He’s also, as we’re all too aware, an exceptional three-point shooter. Yet, for me, it was the frequency with which he attacked the rim that was most impressive. Three of his seven made shots came around the restricted area, while one was just outside of the block.

The way Pritchard varies his dribble in this clip is excellent. He puts his man in jail around the nail. Nash’s his dribble under the rim, and then uses the rim to protect his shot as he hits the reverse. Movement like Pritchard’s is hard to guard. One minute he’s stationary, the next he’s moving, then he’s changing direction. There’s a lot to like with what he’s shown in recent games.

#10 This was a different test

The Rockets posed a bit of a different test for the Celtics. They’re clearly playing hard for Udoka and looked like a team that wanted to help their coach secure a win. Their defense is tough. They fly around everywhere, embrace the physicality, and don’t shy away from difficult matchups. We know the score; we watched a year of Udoka basketball.

Factor in the need to bounce back from the Milwaukee game, and the return of Udoka, and the Celtics had a difficult test on their hands. Yet, in true Mazzulla-ball fashion, Boston took care of business on both sides of the ball. When they’re locked in, the Celtics can run up the score quickly, and then, they can keep the distance — which is a welcomed growth point.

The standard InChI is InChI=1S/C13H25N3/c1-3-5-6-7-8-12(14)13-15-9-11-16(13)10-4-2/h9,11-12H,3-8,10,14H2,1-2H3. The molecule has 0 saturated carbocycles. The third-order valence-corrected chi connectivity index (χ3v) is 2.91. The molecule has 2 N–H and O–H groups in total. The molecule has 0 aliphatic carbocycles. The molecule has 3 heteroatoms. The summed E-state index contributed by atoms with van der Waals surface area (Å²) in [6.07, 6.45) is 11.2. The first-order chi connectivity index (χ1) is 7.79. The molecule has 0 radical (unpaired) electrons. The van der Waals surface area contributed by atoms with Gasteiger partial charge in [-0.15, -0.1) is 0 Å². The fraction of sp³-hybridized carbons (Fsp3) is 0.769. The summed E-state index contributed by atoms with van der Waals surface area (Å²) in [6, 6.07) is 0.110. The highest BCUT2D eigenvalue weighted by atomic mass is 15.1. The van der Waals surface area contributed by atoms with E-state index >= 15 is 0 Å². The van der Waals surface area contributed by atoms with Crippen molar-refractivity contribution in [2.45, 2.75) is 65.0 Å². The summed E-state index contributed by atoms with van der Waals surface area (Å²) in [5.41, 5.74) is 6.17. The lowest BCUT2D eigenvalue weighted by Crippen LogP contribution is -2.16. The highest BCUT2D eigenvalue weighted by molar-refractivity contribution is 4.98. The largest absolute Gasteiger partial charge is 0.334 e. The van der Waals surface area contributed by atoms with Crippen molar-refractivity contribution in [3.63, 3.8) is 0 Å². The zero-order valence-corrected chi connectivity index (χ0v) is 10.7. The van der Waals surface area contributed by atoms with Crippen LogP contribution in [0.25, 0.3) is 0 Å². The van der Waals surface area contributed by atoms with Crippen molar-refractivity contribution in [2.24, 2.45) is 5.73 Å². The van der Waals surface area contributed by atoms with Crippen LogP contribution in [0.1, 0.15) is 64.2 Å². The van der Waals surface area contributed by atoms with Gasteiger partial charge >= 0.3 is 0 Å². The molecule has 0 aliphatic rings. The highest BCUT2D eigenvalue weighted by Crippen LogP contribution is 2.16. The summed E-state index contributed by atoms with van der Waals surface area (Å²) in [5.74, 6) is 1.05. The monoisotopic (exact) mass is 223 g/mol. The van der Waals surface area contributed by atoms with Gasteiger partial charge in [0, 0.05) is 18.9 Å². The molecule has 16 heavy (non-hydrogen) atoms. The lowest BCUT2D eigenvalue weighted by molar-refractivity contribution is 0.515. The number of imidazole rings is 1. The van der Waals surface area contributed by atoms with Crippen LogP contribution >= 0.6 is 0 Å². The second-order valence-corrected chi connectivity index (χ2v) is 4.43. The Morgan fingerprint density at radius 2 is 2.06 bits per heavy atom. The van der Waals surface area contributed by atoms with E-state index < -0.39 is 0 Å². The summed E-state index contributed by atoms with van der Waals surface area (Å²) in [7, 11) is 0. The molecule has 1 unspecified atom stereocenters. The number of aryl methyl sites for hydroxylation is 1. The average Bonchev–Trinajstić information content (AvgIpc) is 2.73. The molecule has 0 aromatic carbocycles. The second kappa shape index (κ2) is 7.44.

Both teams played well. There was a fun tempo to the game, and the Celtics played with great pace in terms of their decision-making and execution. Tough circumstances, but they dominated.

Looking ahead

Boston is back in action on Monday. They face the Toronto Raptors. It will be fun to see how Immanuel Quickley and RJ Barret have changed the way Toronto lines up and looks to execute on both sides of the floor. As always, there will be another 10 takeaways on Tuesday following the game. Until then, have a great rest of your weekend!